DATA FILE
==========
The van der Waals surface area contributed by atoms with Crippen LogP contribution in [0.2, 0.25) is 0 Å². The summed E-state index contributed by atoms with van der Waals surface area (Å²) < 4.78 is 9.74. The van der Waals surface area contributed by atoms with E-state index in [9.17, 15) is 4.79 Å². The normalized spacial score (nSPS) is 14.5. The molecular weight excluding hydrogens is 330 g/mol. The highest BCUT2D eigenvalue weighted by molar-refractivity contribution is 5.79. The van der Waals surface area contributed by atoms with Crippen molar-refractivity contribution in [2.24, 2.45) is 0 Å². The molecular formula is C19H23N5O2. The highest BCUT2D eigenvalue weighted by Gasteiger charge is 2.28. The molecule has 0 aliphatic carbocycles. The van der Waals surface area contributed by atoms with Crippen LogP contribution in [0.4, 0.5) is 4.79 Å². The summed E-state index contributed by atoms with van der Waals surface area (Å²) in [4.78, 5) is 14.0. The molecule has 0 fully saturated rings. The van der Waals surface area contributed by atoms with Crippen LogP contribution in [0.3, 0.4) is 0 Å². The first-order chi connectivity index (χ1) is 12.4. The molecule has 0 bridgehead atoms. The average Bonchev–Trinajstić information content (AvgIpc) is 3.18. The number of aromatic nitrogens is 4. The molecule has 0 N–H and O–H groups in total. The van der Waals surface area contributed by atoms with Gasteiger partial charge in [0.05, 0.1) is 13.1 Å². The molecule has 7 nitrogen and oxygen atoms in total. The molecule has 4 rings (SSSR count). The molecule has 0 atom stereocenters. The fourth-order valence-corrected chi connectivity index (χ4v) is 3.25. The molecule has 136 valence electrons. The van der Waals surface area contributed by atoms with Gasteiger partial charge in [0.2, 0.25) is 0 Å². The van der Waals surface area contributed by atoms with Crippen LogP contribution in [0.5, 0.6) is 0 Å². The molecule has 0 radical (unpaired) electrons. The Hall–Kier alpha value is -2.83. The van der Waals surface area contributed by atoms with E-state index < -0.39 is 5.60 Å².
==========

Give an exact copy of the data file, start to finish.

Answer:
The van der Waals surface area contributed by atoms with Crippen LogP contribution in [0.2, 0.25) is 0 Å². The summed E-state index contributed by atoms with van der Waals surface area (Å²) < 4.78 is 9.74. The van der Waals surface area contributed by atoms with E-state index in [9.17, 15) is 4.79 Å². The normalized spacial score (nSPS) is 14.5. The molecular weight excluding hydrogens is 330 g/mol. The highest BCUT2D eigenvalue weighted by molar-refractivity contribution is 5.79. The van der Waals surface area contributed by atoms with Crippen molar-refractivity contribution in [2.24, 2.45) is 0 Å². The molecular formula is C19H23N5O2. The highest BCUT2D eigenvalue weighted by Gasteiger charge is 2.28. The molecule has 0 aliphatic carbocycles. The van der Waals surface area contributed by atoms with Crippen LogP contribution in [0.4, 0.5) is 4.79 Å². The summed E-state index contributed by atoms with van der Waals surface area (Å²) in [4.78, 5) is 14.0. The molecule has 0 fully saturated rings. The van der Waals surface area contributed by atoms with Crippen LogP contribution in [0.3, 0.4) is 0 Å². The first-order chi connectivity index (χ1) is 12.4. The molecule has 0 bridgehead atoms. The average Bonchev–Trinajstić information content (AvgIpc) is 3.18. The number of aromatic nitrogens is 4. The molecule has 0 N–H and O–H groups in total. The van der Waals surface area contributed by atoms with Gasteiger partial charge in [0.05, 0.1) is 13.1 Å². The molecule has 7 nitrogen and oxygen atoms in total. The molecule has 4 rings (SSSR count). The molecule has 0 atom stereocenters. The fourth-order valence-corrected chi connectivity index (χ4v) is 3.25. The molecule has 136 valence electrons. The van der Waals surface area contributed by atoms with Gasteiger partial charge in [0.2, 0.25) is 0 Å². The van der Waals surface area contributed by atoms with Crippen LogP contribution in [0.5, 0.6) is 0 Å². The molecule has 0 radical (unpaired) electrons. The Hall–Kier alpha value is -2.83. The van der Waals surface area contributed by atoms with E-state index < -0.39 is 5.60 Å².